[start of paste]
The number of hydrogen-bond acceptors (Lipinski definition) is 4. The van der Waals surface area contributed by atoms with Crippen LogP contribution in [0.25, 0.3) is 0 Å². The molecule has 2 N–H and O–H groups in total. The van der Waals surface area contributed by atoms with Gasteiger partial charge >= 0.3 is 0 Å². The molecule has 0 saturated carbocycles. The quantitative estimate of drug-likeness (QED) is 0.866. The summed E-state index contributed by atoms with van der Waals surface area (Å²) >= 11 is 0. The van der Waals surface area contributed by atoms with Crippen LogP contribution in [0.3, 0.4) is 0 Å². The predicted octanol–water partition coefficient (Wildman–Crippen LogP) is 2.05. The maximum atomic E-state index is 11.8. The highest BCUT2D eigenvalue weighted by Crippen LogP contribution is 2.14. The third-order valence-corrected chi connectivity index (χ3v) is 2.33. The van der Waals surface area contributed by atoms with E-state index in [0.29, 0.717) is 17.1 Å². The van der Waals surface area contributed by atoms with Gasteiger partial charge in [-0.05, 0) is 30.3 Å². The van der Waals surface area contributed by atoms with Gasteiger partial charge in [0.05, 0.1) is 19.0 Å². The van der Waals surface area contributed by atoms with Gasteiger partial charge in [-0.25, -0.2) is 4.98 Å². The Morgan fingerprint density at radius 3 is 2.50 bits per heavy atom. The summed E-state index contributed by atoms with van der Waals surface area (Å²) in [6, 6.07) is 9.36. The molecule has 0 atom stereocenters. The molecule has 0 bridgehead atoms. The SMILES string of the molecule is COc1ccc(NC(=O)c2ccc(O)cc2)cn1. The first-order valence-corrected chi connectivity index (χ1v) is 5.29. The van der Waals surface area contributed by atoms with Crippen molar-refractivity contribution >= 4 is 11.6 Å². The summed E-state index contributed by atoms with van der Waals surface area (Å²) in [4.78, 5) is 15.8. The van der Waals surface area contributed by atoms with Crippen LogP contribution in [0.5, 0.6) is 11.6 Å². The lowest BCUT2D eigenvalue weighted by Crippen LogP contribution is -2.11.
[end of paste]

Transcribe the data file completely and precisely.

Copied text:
The number of hydrogen-bond acceptors (Lipinski definition) is 4. The van der Waals surface area contributed by atoms with Crippen LogP contribution in [0.25, 0.3) is 0 Å². The molecule has 2 N–H and O–H groups in total. The van der Waals surface area contributed by atoms with Gasteiger partial charge >= 0.3 is 0 Å². The molecule has 0 saturated carbocycles. The quantitative estimate of drug-likeness (QED) is 0.866. The summed E-state index contributed by atoms with van der Waals surface area (Å²) >= 11 is 0. The van der Waals surface area contributed by atoms with Crippen LogP contribution in [0.3, 0.4) is 0 Å². The predicted octanol–water partition coefficient (Wildman–Crippen LogP) is 2.05. The maximum atomic E-state index is 11.8. The highest BCUT2D eigenvalue weighted by Crippen LogP contribution is 2.14. The third-order valence-corrected chi connectivity index (χ3v) is 2.33. The van der Waals surface area contributed by atoms with E-state index in [0.29, 0.717) is 17.1 Å². The van der Waals surface area contributed by atoms with Gasteiger partial charge in [-0.05, 0) is 30.3 Å². The van der Waals surface area contributed by atoms with Gasteiger partial charge in [0.05, 0.1) is 19.0 Å². The van der Waals surface area contributed by atoms with Gasteiger partial charge in [-0.25, -0.2) is 4.98 Å². The Morgan fingerprint density at radius 3 is 2.50 bits per heavy atom. The summed E-state index contributed by atoms with van der Waals surface area (Å²) in [6, 6.07) is 9.36. The molecule has 0 atom stereocenters. The molecule has 0 bridgehead atoms. The SMILES string of the molecule is COc1ccc(NC(=O)c2ccc(O)cc2)cn1. The first-order valence-corrected chi connectivity index (χ1v) is 5.29. The van der Waals surface area contributed by atoms with Crippen molar-refractivity contribution >= 4 is 11.6 Å². The summed E-state index contributed by atoms with van der Waals surface area (Å²) in [4.78, 5) is 15.8. The van der Waals surface area contributed by atoms with Crippen LogP contribution in [0.5, 0.6) is 11.6 Å². The lowest BCUT2D eigenvalue weighted by Crippen LogP contribution is -2.11.